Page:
On February 6, 2014, the General Court of the EU (GC) issued its judgment in AC-Treuhand AG. The judgment relates to the European Commission’s (EC) decision in Heat Stabilizers, which imposed fines on a number of companies for having participated in cartel conduct in relation to two kinds of stabilizers added to PVC products in order to improve their thermal resistance.

AC-Treuhand AG (AC-Treuhand) was among the companies fined. Interestingly, AC-Treuhand was not a party to the anti-competitive agreements as such. AC-Treuhand is a consulting company, offering a full range of tailor-made services to professional associations. The EC imposed a fine on it on the ground that it had played a central role in the organization and facilitation of the anti-competitive arrangements at issue. Specifically, the EC found that AC-Treuhand made available its premises to the cartel, collected and supplied sales data on the relevant markets to the cartel participants, and encouraged alignment among them with a view to reaching anti-competitive agreements. 

AC-Treuhand appealed the EC’s decision before the GC arguing, among others, that: 

  • The EC infringed the principle of legality of criminal offences and penalties, given that AC-Treuhand had not concluded an anti-competitive agreement or participated in a concerted practice within the meaning of Article 101 TFEU. AC-Treuhand had only concluded an agreement to provide services to the cartel participants. In any case, even if Article 101 TFEU would be deemed applicable to its conduct, AC-Treuhand argued that it could not have foreseen such application at the time of the relevant events.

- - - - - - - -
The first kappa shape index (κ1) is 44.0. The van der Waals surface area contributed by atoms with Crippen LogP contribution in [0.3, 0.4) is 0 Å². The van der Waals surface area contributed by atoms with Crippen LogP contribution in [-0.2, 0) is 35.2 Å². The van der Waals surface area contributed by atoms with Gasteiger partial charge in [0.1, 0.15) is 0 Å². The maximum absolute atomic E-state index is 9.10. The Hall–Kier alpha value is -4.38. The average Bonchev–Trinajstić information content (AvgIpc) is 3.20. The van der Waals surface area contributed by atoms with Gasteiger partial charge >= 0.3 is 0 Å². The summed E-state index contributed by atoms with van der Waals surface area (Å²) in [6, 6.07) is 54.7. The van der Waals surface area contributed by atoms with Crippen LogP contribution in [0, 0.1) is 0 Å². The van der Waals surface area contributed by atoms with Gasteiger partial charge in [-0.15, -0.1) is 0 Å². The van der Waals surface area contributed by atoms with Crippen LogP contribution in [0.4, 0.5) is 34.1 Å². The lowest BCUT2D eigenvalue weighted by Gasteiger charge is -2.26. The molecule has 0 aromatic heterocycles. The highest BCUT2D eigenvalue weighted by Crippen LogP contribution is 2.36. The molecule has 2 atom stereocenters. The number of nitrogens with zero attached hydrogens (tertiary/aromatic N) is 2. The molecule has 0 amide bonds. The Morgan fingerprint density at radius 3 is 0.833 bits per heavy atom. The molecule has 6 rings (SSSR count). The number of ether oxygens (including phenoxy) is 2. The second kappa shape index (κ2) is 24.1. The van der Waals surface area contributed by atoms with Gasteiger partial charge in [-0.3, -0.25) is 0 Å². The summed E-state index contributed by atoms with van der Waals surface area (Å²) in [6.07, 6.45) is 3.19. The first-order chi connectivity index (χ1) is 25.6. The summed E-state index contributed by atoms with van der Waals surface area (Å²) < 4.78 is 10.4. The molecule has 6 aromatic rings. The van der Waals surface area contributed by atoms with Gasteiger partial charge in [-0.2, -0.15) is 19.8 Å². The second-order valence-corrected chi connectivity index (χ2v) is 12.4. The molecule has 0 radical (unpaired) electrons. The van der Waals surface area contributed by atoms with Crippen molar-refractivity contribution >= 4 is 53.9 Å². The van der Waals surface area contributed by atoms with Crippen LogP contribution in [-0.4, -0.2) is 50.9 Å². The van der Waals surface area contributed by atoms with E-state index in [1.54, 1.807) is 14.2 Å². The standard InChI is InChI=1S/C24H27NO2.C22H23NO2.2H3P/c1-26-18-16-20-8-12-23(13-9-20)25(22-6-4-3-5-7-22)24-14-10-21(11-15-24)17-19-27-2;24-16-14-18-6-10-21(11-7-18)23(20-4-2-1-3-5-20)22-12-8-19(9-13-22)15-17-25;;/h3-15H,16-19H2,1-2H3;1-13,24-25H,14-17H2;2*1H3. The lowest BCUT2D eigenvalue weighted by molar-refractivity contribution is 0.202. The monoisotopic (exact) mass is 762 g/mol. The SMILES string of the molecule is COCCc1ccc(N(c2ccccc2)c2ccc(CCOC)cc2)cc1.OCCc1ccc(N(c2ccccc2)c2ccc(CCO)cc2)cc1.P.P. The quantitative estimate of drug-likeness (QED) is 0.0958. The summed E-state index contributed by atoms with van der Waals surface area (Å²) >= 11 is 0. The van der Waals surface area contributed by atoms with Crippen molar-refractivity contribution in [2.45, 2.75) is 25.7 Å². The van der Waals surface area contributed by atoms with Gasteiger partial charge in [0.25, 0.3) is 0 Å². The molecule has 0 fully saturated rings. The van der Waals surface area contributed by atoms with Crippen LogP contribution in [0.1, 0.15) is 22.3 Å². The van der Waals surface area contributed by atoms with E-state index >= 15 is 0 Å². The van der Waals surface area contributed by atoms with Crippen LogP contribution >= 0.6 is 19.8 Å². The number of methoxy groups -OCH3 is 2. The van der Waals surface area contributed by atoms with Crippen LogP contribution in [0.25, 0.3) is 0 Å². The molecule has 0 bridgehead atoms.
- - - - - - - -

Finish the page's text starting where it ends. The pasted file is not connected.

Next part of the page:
• In the alternative, the EC erred in fining AC-Treuhand €348,000 as: (i) the unforeseen application of Article 101 TFEU justified the imposition of a symbolic fine, in line with the EC’s practice in previous cases; and (ii) the fine imposed violated the EC Guidelines on the method of setting fines (Guidelines). 

The GC rejected both lines of argument, for the reasons explained below. 

The Application of Article 101 TFEU to AC-Treuhand’s conduct 

The GC noted that a consulting company deliberately contributing to an anti-competitive agreement may be held responsible as a co-infringer of EU competition rules. The GC highlighted that such finding had already been made in the past, in a judgment involving the same plaintiff. In that judgment, the GC had ruled that: (i) the crucial element in finding that a company has infringed Article 101 TFEU is that of a “joint intention”; and (ii) there is no requirement for the market on which the infringing undertaking is active to be exactly the same as the one on which the restriction in competition is deemed to materialize. 

The GC added that, just as any other company, a consulting company which is not active in the cartelized market should be in a position to reasonably foresee that the prohibition of Article 101 TFEU applies to it. The GC took the view that a consulting company could not ignore, or better yet, should be in a position to understand that the EC’s practice and the EU case-law sufficiently revealed that it would be held responsible under Article 101 TFEU, if it actively and deliberately contributed to an anti-competitive agreement among producers on a different market than the one on which it operates.